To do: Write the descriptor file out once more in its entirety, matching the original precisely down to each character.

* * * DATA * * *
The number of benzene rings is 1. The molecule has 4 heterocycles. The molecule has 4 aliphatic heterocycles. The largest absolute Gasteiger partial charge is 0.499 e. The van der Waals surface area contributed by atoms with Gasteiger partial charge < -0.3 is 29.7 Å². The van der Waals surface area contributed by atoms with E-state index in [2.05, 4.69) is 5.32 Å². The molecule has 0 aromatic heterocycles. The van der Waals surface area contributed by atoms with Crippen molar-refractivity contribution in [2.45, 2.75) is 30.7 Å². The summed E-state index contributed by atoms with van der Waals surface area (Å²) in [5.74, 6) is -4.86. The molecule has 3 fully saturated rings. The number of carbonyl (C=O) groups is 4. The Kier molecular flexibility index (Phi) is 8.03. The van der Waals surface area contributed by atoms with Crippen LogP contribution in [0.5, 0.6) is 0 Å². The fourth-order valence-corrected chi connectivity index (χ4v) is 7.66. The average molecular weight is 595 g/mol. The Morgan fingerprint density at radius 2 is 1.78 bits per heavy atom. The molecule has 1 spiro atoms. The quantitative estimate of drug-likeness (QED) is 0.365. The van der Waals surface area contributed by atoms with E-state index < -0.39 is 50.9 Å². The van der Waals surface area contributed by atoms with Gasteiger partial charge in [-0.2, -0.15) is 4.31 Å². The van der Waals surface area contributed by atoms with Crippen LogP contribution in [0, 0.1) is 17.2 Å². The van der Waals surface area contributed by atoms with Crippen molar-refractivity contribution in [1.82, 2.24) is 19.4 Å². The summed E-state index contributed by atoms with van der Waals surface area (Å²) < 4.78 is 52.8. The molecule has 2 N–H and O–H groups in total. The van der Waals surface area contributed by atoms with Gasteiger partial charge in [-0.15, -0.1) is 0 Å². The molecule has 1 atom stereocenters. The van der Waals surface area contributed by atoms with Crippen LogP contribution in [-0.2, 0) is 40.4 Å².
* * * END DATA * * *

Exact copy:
The number of benzene rings is 1. The molecule has 4 heterocycles. The molecule has 4 aliphatic heterocycles. The largest absolute Gasteiger partial charge is 0.499 e. The van der Waals surface area contributed by atoms with Gasteiger partial charge < -0.3 is 29.7 Å². The van der Waals surface area contributed by atoms with E-state index in [2.05, 4.69) is 5.32 Å². The molecule has 0 aromatic heterocycles. The van der Waals surface area contributed by atoms with Crippen molar-refractivity contribution in [2.45, 2.75) is 30.7 Å². The summed E-state index contributed by atoms with van der Waals surface area (Å²) in [5.74, 6) is -4.86. The molecule has 3 fully saturated rings. The number of carbonyl (C=O) groups is 4. The Kier molecular flexibility index (Phi) is 8.03. The van der Waals surface area contributed by atoms with Crippen LogP contribution in [0.5, 0.6) is 0 Å². The fourth-order valence-corrected chi connectivity index (χ4v) is 7.66. The average molecular weight is 595 g/mol. The Morgan fingerprint density at radius 2 is 1.78 bits per heavy atom. The molecule has 1 spiro atoms. The quantitative estimate of drug-likeness (QED) is 0.365. The van der Waals surface area contributed by atoms with E-state index < -0.39 is 50.9 Å². The van der Waals surface area contributed by atoms with Gasteiger partial charge in [-0.2, -0.15) is 4.31 Å². The van der Waals surface area contributed by atoms with Crippen LogP contribution in [0, 0.1) is 17.2 Å². The van der Waals surface area contributed by atoms with Crippen molar-refractivity contribution in [1.82, 2.24) is 19.4 Å². The summed E-state index contributed by atoms with van der Waals surface area (Å²) < 4.78 is 52.8. The molecule has 2 N–H and O–H groups in total. The van der Waals surface area contributed by atoms with Gasteiger partial charge in [-0.15, -0.1) is 0 Å². The molecule has 1 atom stereocenters. The van der Waals surface area contributed by atoms with Crippen LogP contribution in [-0.2, 0) is 40.4 Å².